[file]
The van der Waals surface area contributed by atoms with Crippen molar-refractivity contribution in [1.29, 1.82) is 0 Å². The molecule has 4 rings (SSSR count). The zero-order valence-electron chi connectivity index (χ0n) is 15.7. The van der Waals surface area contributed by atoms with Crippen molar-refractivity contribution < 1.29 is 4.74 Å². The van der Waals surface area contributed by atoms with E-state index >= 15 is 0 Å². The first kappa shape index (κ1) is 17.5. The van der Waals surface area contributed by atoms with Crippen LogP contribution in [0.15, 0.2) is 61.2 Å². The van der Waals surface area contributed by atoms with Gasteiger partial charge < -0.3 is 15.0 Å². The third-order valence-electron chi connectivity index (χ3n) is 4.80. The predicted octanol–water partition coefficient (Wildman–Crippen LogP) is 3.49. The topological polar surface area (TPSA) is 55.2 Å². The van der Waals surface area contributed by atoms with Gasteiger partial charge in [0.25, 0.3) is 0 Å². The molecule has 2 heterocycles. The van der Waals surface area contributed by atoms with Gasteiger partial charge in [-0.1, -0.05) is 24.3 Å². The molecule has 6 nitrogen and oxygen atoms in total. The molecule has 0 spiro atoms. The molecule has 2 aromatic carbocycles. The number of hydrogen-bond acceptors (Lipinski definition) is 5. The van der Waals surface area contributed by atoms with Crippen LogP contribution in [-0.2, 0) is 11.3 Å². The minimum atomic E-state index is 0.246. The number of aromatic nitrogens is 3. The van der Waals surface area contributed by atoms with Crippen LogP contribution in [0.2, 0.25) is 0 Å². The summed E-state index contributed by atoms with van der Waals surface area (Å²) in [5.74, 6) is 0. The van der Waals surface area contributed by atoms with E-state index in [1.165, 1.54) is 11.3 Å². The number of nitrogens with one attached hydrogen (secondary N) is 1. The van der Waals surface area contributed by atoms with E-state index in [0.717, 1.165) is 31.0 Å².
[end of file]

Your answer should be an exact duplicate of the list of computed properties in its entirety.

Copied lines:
The van der Waals surface area contributed by atoms with Crippen molar-refractivity contribution in [1.29, 1.82) is 0 Å². The molecule has 4 rings (SSSR count). The zero-order valence-electron chi connectivity index (χ0n) is 15.7. The van der Waals surface area contributed by atoms with Crippen molar-refractivity contribution < 1.29 is 4.74 Å². The van der Waals surface area contributed by atoms with E-state index >= 15 is 0 Å². The first kappa shape index (κ1) is 17.5. The van der Waals surface area contributed by atoms with Crippen LogP contribution in [0.15, 0.2) is 61.2 Å². The van der Waals surface area contributed by atoms with Gasteiger partial charge < -0.3 is 15.0 Å². The third-order valence-electron chi connectivity index (χ3n) is 4.80. The predicted octanol–water partition coefficient (Wildman–Crippen LogP) is 3.49. The topological polar surface area (TPSA) is 55.2 Å². The van der Waals surface area contributed by atoms with Gasteiger partial charge in [0.25, 0.3) is 0 Å². The molecule has 2 heterocycles. The van der Waals surface area contributed by atoms with Gasteiger partial charge in [-0.1, -0.05) is 24.3 Å². The molecule has 6 nitrogen and oxygen atoms in total. The molecule has 0 spiro atoms. The molecule has 2 aromatic carbocycles. The number of hydrogen-bond acceptors (Lipinski definition) is 5. The van der Waals surface area contributed by atoms with Crippen LogP contribution in [-0.2, 0) is 11.3 Å². The minimum atomic E-state index is 0.246. The number of aromatic nitrogens is 3. The van der Waals surface area contributed by atoms with Crippen LogP contribution in [0.2, 0.25) is 0 Å². The summed E-state index contributed by atoms with van der Waals surface area (Å²) in [5.74, 6) is 0. The van der Waals surface area contributed by atoms with E-state index in [1.165, 1.54) is 11.3 Å². The number of nitrogens with one attached hydrogen (secondary N) is 1. The van der Waals surface area contributed by atoms with E-state index in [0.717, 1.165) is 31.0 Å².